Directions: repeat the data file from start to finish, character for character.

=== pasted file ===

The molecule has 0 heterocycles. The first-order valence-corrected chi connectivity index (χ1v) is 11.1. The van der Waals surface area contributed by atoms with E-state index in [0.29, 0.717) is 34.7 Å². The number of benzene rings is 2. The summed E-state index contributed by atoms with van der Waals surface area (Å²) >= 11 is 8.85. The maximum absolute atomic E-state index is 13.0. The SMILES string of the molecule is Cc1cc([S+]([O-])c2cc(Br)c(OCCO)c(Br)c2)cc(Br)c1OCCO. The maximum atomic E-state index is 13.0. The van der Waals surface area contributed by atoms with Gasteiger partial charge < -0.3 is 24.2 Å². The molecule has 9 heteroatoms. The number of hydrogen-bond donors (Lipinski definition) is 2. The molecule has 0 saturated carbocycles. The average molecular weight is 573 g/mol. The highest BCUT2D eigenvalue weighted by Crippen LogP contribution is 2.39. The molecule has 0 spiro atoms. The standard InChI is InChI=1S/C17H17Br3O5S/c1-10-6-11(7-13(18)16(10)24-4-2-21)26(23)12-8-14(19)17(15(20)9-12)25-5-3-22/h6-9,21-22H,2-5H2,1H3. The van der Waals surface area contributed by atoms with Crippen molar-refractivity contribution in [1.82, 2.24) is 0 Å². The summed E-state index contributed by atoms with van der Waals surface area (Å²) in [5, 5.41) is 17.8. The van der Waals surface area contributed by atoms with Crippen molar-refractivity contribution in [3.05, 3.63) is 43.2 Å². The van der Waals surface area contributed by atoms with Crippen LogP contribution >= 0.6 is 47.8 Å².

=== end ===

The molecule has 0 heterocycles. The first-order valence-corrected chi connectivity index (χ1v) is 11.1. The van der Waals surface area contributed by atoms with E-state index in [0.29, 0.717) is 34.7 Å². The number of benzene rings is 2. The summed E-state index contributed by atoms with van der Waals surface area (Å²) >= 11 is 8.85. The maximum absolute atomic E-state index is 13.0. The SMILES string of the molecule is Cc1cc([S+]([O-])c2cc(Br)c(OCCO)c(Br)c2)cc(Br)c1OCCO. The maximum atomic E-state index is 13.0. The van der Waals surface area contributed by atoms with Gasteiger partial charge < -0.3 is 24.2 Å². The molecule has 9 heteroatoms. The number of hydrogen-bond donors (Lipinski definition) is 2. The molecule has 0 saturated carbocycles. The average molecular weight is 573 g/mol. The highest BCUT2D eigenvalue weighted by Crippen LogP contribution is 2.39. The molecule has 0 spiro atoms. The standard InChI is InChI=1S/C17H17Br3O5S/c1-10-6-11(7-13(18)16(10)24-4-2-21)26(23)12-8-14(19)17(15(20)9-12)25-5-3-22/h6-9,21-22H,2-5H2,1H3. The van der Waals surface area contributed by atoms with Crippen molar-refractivity contribution in [1.82, 2.24) is 0 Å². The summed E-state index contributed by atoms with van der Waals surface area (Å²) in [5, 5.41) is 17.8. The van der Waals surface area contributed by atoms with Crippen molar-refractivity contribution in [3.05, 3.63) is 43.2 Å². The van der Waals surface area contributed by atoms with Crippen LogP contribution >= 0.6 is 47.8 Å².